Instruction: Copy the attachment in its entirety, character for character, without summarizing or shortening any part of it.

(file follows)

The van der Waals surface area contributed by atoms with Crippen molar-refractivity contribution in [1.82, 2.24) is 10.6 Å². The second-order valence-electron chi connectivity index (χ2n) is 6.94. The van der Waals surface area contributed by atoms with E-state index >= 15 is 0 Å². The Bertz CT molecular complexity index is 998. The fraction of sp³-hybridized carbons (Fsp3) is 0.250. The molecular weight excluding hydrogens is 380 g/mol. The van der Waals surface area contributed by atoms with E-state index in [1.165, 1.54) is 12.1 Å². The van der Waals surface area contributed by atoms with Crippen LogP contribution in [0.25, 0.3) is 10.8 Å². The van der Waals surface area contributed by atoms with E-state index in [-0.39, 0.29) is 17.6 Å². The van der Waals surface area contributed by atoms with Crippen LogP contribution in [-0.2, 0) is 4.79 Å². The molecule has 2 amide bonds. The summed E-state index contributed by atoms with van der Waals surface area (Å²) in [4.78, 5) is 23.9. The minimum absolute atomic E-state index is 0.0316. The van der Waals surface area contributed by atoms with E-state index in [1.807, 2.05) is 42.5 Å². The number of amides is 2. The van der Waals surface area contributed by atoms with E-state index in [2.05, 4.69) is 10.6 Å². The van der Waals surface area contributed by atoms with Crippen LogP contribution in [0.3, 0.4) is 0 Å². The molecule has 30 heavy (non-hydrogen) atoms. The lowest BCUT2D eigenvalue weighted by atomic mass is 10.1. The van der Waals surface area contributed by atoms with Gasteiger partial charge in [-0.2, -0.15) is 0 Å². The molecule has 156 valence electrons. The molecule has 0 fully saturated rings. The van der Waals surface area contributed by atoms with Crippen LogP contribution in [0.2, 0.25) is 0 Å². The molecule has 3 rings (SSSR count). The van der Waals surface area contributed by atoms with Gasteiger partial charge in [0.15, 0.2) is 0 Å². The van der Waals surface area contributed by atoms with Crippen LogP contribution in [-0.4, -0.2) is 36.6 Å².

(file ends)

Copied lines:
The van der Waals surface area contributed by atoms with Crippen molar-refractivity contribution in [1.82, 2.24) is 10.6 Å². The second-order valence-electron chi connectivity index (χ2n) is 6.94. The van der Waals surface area contributed by atoms with E-state index >= 15 is 0 Å². The Bertz CT molecular complexity index is 998. The fraction of sp³-hybridized carbons (Fsp3) is 0.250. The molecular weight excluding hydrogens is 380 g/mol. The van der Waals surface area contributed by atoms with E-state index in [1.165, 1.54) is 12.1 Å². The van der Waals surface area contributed by atoms with Crippen LogP contribution in [0.25, 0.3) is 10.8 Å². The van der Waals surface area contributed by atoms with E-state index in [-0.39, 0.29) is 17.6 Å². The van der Waals surface area contributed by atoms with Crippen LogP contribution in [-0.2, 0) is 4.79 Å². The molecule has 2 amide bonds. The summed E-state index contributed by atoms with van der Waals surface area (Å²) in [4.78, 5) is 23.9. The minimum absolute atomic E-state index is 0.0316. The van der Waals surface area contributed by atoms with E-state index in [1.807, 2.05) is 42.5 Å². The number of amides is 2. The van der Waals surface area contributed by atoms with E-state index in [2.05, 4.69) is 10.6 Å². The van der Waals surface area contributed by atoms with Crippen LogP contribution in [0.3, 0.4) is 0 Å². The molecule has 30 heavy (non-hydrogen) atoms. The lowest BCUT2D eigenvalue weighted by atomic mass is 10.1. The van der Waals surface area contributed by atoms with Gasteiger partial charge in [-0.2, -0.15) is 0 Å². The molecule has 156 valence electrons. The molecule has 0 fully saturated rings. The van der Waals surface area contributed by atoms with Crippen LogP contribution in [0.2, 0.25) is 0 Å². The molecule has 3 rings (SSSR count). The van der Waals surface area contributed by atoms with Gasteiger partial charge in [0.15, 0.2) is 0 Å². The van der Waals surface area contributed by atoms with Crippen LogP contribution in [-0.4, -0.2) is 36.6 Å².